My first act as a parliamentarian for Edinburgh Western is to make the case that my constituents—and yours, Presiding Officer—are demonstrably better off as part of the European Union. One hundred years ago almost to the day, my great grand-uncle, a private in the 1st Canadian Mounted Rifles out of Saskatchewan, at the age of 23, was killed along with 80 per cent of his battalion on the first day of the battle of Mont Sorrel on the Ypres salient. His name was Alexander Bennett and I am named for him. Just a generation later, his sacrifice was met by that of two of my grandfather’s four siblings, who were killed on active service, this time in world war two.

It is a measure of the success of the European project that I am only the second generation in the recorded history of my entire family to never have to contemplate taking up arms against our nearest European neighbours. It is a comfort that I would extend to my three children, Finn, Kit and Darcy, and to theirs to come. It is from the shared desire for a continued and lasting peace that the originating treaties of the European Union emerged. First, there was the European Coal and Steel Community in 1951, so that no country could ever again build a war machine, and then there was the treaty of Rome, which led to a single market in which the free movement of goods, people, capital and services has come to represent the most important charter for freedom that the world has ever seen. It is a solidarity of nations that has become a family.

The Brexiteers such as Margaret Mitchell and her colleagues paint a very nice picture of what it would be to reclaim all our sovereignty, but it is a doctrine of isolationism, pure and simple. I put it to you, Presiding Officer, that in this increasingly globalised world, human traffickers will never recognise that isolation. Climate change will not recognise it, and neither will terrorists. If we were to leave, we would be a tiny archipelago of islands adrift in a sea of economic uncertainty. That is why those on the Liberal Democrat benches are so proudly and full-throatedly backing the remain campaign.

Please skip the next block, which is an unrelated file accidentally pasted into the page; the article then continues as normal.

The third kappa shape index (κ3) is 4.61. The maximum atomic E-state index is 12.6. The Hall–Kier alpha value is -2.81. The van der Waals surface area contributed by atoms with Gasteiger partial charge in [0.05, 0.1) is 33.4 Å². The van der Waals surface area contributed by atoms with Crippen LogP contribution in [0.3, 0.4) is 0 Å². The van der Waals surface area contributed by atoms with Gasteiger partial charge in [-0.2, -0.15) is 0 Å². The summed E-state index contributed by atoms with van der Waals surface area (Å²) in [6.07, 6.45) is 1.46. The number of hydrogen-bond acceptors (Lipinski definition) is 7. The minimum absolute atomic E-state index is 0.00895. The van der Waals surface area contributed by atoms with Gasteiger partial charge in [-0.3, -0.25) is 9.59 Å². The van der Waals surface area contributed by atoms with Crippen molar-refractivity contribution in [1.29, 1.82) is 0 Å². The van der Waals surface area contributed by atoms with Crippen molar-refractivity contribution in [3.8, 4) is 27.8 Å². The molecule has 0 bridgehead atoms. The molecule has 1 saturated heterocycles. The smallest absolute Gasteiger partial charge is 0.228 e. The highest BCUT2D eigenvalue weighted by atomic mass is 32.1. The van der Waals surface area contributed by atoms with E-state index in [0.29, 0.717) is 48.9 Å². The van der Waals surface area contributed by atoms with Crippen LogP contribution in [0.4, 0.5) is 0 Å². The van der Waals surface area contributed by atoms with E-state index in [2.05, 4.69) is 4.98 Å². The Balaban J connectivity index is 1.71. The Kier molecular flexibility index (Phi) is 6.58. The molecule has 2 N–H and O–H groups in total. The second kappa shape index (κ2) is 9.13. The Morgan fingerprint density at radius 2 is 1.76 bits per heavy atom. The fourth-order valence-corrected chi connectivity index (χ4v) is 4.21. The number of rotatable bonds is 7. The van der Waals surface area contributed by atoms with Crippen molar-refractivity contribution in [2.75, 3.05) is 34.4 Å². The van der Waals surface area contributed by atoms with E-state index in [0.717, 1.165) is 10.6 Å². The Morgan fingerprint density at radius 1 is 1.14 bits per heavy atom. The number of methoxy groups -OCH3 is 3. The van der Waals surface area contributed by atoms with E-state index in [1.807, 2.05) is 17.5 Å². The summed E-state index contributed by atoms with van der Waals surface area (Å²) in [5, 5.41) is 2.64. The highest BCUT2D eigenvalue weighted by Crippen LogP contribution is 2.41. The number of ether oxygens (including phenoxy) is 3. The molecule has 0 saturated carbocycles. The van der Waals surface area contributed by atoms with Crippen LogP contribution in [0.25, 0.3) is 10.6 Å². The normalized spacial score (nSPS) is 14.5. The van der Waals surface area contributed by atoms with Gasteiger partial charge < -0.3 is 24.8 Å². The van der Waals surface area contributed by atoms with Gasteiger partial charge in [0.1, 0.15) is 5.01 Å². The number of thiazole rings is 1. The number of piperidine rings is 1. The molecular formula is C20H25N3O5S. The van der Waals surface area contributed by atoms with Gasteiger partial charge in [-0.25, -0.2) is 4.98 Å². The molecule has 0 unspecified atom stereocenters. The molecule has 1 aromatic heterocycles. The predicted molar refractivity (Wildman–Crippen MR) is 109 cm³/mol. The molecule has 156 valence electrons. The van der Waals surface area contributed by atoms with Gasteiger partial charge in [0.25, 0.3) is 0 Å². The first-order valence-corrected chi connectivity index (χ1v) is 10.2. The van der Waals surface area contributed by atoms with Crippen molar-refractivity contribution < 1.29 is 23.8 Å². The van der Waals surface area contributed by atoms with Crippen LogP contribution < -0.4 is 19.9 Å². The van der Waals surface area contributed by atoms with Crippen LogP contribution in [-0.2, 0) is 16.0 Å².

I am delighted, and heartily glad, that my first speech is on an issue on which there is such consensus, and that I find myself on common ground not just with those in other Opposition parties but with those on the Government benches. I hope that there are many days like this to come in my parliamentary service because, with consensus, this place can move mountains and it has done so. When I worked in the children’s sector, from outside the chamber I helped to broker a consensus that led to a change in the age of leaving care and that will change lives as a result. However, there will be days of discord, and that is good and right because, as John F Kennedy said, without criticism and debate no Administration can succeed and no republic can survive. It is incumbent on Opposition parties, particularly in a minority Government situation, to challenge and scrutinise, so I will offer that debate and scrutiny. It will at times be fierce, but it will always be reasoned and it will always be Liberal.

However, today, let us put aside those differences and embrace that common ground on which we find ourselves. A sense of real optimism is currently sweeping the Liberal Democrats, and I know that it is sweeping other parties as well, because we have so much to gain by remaining as members of the European Union, so we must gather together to vigorously campaign for a remain vote on 23 June. Thank you.

* Caron Lindsay is Editor of Liberal Democrat Voice and blogs at Caron's Musings

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One Comment

  • Watching his speech, it struck me as particularly articulate and well-composed, delivered moreover without reference to notes. A rare skill.